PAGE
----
Reverse Crunches - Get those stubborn lower abs!
These hit the lower abs better than almost anything else. The lower abs are very hard to hit and are usually the most under-developed part of the abs, so pay attention! The best way to do this exercise is lying on a flat bench. With your back on the bench and your hands gripping the top of the bench by your head, lift your bent legs all the way up to your elbows, slowly; then lower them back so that your feet lie flat on the bench. At the top of the movement, be sure to qive the abs a good squeeze to really burn them. Do as many as you can until you are not able to perform the movement strictly.
Hanging Reverse Crunches - Build the lower abs.
These hit the lower abs in much the same fashion as reverse crunches. Hang from a chin-up bar with your grip slighly wider than shoulder-width. These are tough for a lot of people, because it can hurt your hands hanging for so long. These are intense and tough to do, so if you can do them consistenly for reps, you're lower abs will reap the rewards. In the hanging position, bring your knees up level with the abdomen and squeeze. Lower them slowly back down to the starting point. You can also do these on a slant board.
Vertical Bench Crunches - Lower ab emphasis.
The Vertical bench, just as the name implies, is a vertical bench with arm rests and two vertical bars for your hands to grip. Vertical bench crunches are mearly a variation of hanging reverse crunches, only they are easier on your body because your weight will rest on your elbows and forearms rather than pulling on your hands and shoulders. The movement is the same. From the hanging position, bring your knees up to your torso, holding, then back down in a controlled movement.
Cable Crunches - Upper and Lower ab blasting!
This is a unique movement because you can give your lower and upper abs a healthy workout. This movement can be quite effective if done properly. Using the rope attachment on the pully-machine, get on your knees and crunch down, rolling up your body. Round out your back and bring your head to your knees as you hold the rope in front of your forehead. Don't pull at all with your arms, just your abs.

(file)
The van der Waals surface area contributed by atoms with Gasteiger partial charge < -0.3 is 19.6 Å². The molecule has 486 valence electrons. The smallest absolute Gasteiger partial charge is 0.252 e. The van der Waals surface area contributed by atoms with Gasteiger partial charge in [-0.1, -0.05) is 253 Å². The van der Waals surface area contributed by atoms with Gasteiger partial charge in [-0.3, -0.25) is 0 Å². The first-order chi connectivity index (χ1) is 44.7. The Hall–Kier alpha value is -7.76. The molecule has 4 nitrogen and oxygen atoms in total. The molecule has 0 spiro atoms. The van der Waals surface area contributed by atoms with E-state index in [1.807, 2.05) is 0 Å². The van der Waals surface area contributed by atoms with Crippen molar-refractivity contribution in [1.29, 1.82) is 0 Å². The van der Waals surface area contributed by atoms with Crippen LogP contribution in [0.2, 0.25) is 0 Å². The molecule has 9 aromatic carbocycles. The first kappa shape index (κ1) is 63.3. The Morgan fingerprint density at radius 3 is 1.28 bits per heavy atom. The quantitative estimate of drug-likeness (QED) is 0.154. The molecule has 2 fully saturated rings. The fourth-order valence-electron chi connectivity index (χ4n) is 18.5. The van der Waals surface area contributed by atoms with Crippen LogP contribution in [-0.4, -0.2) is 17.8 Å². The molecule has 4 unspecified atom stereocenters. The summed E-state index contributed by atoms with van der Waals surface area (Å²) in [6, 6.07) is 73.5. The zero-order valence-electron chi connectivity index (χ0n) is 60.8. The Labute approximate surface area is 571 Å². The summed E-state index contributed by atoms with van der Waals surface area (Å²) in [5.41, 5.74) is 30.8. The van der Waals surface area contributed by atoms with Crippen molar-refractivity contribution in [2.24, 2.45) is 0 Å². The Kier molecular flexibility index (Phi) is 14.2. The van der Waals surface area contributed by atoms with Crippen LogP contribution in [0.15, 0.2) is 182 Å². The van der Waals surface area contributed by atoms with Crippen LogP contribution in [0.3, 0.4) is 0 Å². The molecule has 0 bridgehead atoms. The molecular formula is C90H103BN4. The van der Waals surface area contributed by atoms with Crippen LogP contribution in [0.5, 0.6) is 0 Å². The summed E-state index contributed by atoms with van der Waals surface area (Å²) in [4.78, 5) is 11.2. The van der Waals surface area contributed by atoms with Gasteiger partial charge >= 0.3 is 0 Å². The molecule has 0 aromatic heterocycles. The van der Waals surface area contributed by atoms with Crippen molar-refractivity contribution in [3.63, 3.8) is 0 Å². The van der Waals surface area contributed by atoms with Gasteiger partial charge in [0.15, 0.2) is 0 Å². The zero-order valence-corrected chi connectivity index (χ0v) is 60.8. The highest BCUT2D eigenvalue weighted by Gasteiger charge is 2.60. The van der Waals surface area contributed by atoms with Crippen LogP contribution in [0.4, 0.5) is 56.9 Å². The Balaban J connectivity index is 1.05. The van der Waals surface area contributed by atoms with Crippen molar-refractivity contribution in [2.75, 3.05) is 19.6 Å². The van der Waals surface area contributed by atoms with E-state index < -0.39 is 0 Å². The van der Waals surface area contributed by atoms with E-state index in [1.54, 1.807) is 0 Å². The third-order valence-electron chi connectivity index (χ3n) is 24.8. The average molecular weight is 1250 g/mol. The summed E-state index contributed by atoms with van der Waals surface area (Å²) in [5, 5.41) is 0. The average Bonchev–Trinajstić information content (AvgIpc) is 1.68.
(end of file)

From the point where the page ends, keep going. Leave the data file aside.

Ab Machines - Isolate!
These also hit the lower and upper abs. They are pretty self explanitory. Just be sure to concentrate on doing slow, controlled reps. Squeeze your abs at the peak of contraction to reap the most benefits.
Seated Leg Tucks
Sit down on a bench sideways, and hold on to the edge with an overhand grip by your sides. Extend your legs out and down in front of you with your feet resting on the floor. Pull your knees up toward your head as you squeeze and contract your torso, making the movement possible. Lean back at about a 45 degree angle when performing these.
Seated Twists - Squeeze the Obliques!
Hold a straight rod or broom behind your head with your hands loosly extended and gripping around the top ends of the bar. Sitting at a bench, twist from side to side working your obliques.
These tighten the oblique muscles much the same as the seated twists, only at a different angle. The simple difference is that you are standing and twisting bent-over toward the floor with the straight rod behind the neck. Keep the movement under control, don't swing.
Leg Exercises used to hit the abs:
There are a number of leg exersizes that can be used to successfully burn out the abs. The list includes: leg raises, flat bench leg raises, bent-knee flat bench leg raises, bent-knee incline board leg raises, bent-knee vertical bench leg raises, hanging leg raises, twisting hanging leg raises, side leg raises, bent-knee leg raises, front kicks, bench kickbacks and rear leg scissors.